It is a fetid place that refuses to take a back seat to her characters, even though it is the seven families of the neighborhood that quickly draw you in and keep you turning the pages. Ms. Ferrante demonstrates a deep understanding of how places shape people, which is displayed in her opening scene, which takes place between Elena Greco, the series’ narrator, and the son of her closest friend, Lila Cerulla.
Even Atwood’s earliest novels are full of her wit, wry humor and bitingly funny characterization, so it is unsurprising to discover these same qualities throughout all of the stories, which tell the story of a woman named Nell in short episodes. The stories are framed by aging; in the first story, Nell is in late middle age and meditating on the nature of a long-term marriage. In the next, she is a young girl, who has yet to meet Tig, the married man that she makes her life with. By the last stories, Nell is long past her adventures and taking care of her elderly parents.
Marian McAlpin is a sensible career girl, not “the other kind” that only dreams of catching a man and marrying him. So when she meets Peter, a handsome up-and-coming lawyer at a party, he quickly asks her out. Several months into their relationship, he loses his last unmarried friend to those scheming wifely types and, in a panic, asks Marian to marry him.
Still reeling from the death of her twin sister and learning to live with a crippling injury, Mori finds herself dropped on her father’s doorstep by the foster care system, even though she had never met him before. When his sisters insist on sending her away to an upper-class boarding school, Mori finds herself removed once again from all that is familiar, including the fairy companions that she grew up with.
A boy, a nameless boy, lives in a large and rambling old house in rural England. His father’s business is failing and, to keep money coming in, the family begins letting out rooms. One of these lodgers is an aggressive opal miner from South Africa, who runs over the boy’s cat on his way to the house. The next night, he steals the family’s car and drives it to the end of the road and kills himself. When the car is discovered, with the body in it, the boy is sent to the neighboring Hempstock farmhouse while his father calls the police.
Prepare yourself, readers, for a book that is as much about place as people. The 2013 novel, The Burgess Boys, written by Elizabeth Strout, is as much about the internal culture clash of being from two places as it is about the Burgess siblings, who are brought together when Susan Burgess’s teenaged son commits a hate crime in their home town of Shirley Falls, Maine.
The Secret Place did not disappoint, by which I mean that it took over my life in the week that it took me to read it. If you’re not familiar with French’s style, her Dublin Murder Squad series is a collection of first-person character-driven classic detective novels told through the eyes of various Dublin Murder detectives that are inevitably assigned to the case of a lifetime. I do not read a lot of crime fiction because of its tendency to be more focused on the details of the mystery than the characters of the story, but French combines the detective genre with thoughtful character development and the sort of poetic prose that reminds me of Margaret Atwood. And did I mention how Irish her novels are? French was raised all over the world, but she lives in Dublin, which is obvious in the faithful and delightful representation of Irish speech and culture. Having an Irish spouse makes reading her dialogue a delight, because it’s so faithful that it almost feels like a private joke.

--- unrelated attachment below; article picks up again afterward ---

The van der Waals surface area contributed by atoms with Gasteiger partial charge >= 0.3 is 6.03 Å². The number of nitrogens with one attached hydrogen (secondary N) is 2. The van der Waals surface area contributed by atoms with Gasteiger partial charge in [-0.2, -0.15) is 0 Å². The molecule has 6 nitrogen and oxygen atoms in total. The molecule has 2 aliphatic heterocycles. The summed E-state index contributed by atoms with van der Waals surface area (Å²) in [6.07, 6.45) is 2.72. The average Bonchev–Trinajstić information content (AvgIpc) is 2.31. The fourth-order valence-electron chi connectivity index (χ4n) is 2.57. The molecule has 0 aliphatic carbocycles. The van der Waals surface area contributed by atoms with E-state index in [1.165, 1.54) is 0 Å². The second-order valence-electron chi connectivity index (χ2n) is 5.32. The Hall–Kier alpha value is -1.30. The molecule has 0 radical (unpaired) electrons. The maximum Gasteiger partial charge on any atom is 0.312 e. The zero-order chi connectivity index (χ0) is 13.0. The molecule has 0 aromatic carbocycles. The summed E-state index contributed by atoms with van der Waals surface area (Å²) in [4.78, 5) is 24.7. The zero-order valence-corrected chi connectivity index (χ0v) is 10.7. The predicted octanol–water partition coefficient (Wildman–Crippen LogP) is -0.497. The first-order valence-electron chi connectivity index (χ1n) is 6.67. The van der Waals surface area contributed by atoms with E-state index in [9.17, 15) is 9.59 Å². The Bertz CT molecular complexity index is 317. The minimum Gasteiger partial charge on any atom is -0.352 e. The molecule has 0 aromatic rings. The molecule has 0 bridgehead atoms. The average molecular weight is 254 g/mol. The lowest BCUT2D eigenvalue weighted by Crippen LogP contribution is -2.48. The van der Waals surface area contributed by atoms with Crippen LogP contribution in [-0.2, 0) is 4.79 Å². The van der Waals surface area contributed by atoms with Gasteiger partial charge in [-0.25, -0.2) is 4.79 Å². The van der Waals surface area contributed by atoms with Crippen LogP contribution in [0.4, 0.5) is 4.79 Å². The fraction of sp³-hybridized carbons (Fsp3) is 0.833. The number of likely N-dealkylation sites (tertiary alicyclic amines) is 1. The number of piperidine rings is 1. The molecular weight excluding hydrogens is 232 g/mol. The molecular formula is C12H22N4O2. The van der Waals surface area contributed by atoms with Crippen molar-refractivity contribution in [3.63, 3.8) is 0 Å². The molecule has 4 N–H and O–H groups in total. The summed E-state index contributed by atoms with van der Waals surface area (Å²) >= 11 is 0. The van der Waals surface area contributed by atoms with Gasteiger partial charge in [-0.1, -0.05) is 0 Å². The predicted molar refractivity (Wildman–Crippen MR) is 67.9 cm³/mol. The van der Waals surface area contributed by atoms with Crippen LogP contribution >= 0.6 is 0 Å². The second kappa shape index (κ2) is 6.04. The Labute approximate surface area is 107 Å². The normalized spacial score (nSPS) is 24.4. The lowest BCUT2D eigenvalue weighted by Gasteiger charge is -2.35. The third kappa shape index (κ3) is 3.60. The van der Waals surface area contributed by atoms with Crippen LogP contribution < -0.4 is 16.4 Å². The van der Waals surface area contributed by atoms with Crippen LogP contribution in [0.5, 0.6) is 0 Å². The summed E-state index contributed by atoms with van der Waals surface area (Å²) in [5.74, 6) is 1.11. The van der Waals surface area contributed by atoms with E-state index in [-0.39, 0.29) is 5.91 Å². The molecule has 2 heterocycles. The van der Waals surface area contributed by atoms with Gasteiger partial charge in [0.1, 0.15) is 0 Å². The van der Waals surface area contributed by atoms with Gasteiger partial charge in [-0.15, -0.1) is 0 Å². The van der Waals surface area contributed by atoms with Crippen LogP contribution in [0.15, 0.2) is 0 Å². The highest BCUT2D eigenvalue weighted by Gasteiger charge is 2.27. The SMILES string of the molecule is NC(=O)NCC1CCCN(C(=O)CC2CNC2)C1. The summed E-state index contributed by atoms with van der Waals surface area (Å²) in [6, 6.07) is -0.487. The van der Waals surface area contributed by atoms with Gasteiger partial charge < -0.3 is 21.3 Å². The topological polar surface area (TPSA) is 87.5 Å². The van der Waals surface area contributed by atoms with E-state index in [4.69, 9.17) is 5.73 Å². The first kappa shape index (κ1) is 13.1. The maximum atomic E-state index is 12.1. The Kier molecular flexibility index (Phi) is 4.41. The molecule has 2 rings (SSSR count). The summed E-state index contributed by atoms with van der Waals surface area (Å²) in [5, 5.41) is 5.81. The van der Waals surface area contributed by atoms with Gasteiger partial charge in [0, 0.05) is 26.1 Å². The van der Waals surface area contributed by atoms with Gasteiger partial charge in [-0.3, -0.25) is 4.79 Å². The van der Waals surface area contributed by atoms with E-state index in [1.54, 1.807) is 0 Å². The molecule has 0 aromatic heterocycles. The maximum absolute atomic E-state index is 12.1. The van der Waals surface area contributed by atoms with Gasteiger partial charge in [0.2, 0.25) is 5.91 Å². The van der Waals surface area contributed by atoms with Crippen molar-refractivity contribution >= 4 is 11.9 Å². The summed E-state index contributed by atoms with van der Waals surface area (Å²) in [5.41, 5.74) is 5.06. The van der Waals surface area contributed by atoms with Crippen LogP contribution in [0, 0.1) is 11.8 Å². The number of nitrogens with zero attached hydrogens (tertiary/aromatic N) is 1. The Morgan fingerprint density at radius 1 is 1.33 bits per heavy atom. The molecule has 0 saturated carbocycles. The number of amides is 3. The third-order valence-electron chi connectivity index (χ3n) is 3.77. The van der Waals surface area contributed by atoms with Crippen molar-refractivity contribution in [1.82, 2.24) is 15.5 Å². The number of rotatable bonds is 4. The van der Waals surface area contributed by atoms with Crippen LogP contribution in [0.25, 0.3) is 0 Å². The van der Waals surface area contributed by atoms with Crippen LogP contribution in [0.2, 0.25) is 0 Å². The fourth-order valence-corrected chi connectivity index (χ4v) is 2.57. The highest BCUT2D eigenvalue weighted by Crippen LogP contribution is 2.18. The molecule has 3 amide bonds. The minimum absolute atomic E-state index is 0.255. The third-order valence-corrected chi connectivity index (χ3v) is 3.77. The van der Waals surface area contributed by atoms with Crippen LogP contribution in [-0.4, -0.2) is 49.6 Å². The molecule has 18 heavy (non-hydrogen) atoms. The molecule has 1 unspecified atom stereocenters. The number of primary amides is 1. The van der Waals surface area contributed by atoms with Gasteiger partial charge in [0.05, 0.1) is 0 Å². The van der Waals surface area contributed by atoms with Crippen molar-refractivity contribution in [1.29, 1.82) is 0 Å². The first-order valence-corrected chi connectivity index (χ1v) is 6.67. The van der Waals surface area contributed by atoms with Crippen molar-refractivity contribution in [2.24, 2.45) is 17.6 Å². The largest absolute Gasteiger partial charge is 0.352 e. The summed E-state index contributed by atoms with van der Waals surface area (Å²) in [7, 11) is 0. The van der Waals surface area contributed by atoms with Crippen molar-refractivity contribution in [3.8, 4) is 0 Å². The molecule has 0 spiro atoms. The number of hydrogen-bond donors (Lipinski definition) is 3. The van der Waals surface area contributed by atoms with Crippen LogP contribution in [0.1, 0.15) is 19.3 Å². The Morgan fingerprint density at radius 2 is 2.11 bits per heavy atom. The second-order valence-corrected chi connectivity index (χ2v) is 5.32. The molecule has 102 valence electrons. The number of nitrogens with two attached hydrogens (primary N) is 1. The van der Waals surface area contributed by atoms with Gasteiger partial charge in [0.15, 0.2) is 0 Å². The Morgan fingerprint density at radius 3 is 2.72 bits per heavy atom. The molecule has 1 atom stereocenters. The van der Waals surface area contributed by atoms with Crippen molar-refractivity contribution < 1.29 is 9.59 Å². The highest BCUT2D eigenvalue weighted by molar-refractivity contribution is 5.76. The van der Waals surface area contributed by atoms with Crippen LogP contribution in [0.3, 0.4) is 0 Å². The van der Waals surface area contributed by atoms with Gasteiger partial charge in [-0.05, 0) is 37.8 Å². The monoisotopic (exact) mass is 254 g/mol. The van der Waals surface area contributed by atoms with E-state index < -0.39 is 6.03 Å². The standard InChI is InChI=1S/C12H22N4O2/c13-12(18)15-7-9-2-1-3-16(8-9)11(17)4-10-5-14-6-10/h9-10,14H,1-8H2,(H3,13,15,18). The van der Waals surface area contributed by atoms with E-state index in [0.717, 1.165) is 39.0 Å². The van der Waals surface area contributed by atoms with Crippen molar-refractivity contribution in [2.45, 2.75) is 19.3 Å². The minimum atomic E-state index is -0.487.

Can love span death? This is the big question that Julie Christine Johnson asks us in her debut novel In Another Life. Johnson sets her novel in the Languedoc region of southern France and almost immediately throws the reader back 800 years to one of the darker periods of Christian history, when the Catholic Church led a successful crusade against the native Cathar sect of southern France.
As a feminist, I can’t help but wonder what the world would look like if the governments of the world were female dominated. Would we still live in a world dominated by men with guns? Would we work more collaboratively and more empathetically? Or would we make the same mistakes as the men who have given us this world? Would we create new monsters?
One of the best parts of speculative fiction for me is its ability to ask these questions and then play them out in the course of a book. Sherri Tepper’s had a long career of novels that take a hard look at gender and environment; The Gate to Women’s Country is certainly one of them. Tepper’s setup was so interesting that I stayed up late night after night to see how the experiment would turn out.
Isabel Allende’s latest novel, The Japanese Lover, brings us into the luxurious and artistic world of Alma Mendel, the matriarch of the wealthy San Francisco Belasco family. Facing the end of her life, Alma leaves behind the mansion where she has spent most of her life in favor of the Lark House, a surreal retirement home where yoga classes and political demonstrations interrupt conversations about voluntary euthanasia and the enthusiastic smoking of medical marijuana by its ageing residents.
Throughout the adventure, Tinti also plays with the idea of morality — her good thief is a twelve-year-old orphan that is brought into a world of petty criminals, where he finds himself repeatedly tested. As Ren observes the bizarre workings of the adult world around him, he must decide where his own moral compass lies. Is it wrong to steal, if stealing feeds you? It is wrong to lie, if lying can save your life?
I feel a bit strange writing a review of John Weir’s What I Did Wrong, as he writes extensively about being a professor at Queens College, which is where I met him when I sat in his class for the first time.
In Sisters of Heart and Snow, Margaret Dilloway returns to the central theme of her award-winning novel An American Housewife; the biracial and first generation Japanese-American experience. Sisters Rachel and Drew Snow are the daughters of a merciless American businessman and his Japanese catalogue bride Hikari, who are thrown together as adults to take care of their declining mother after nearly two decades of estrangement.
When I finished reading Paula McLean’s The Paris Wife, a fictional recounting of Hemingway’s relationship with his first wife Hadley, I entered into a small obsession with Hemingway’s life and fiction. He has been much discussed, not only as a writer, but also as an adventurer — a larger than life icon of manly man living.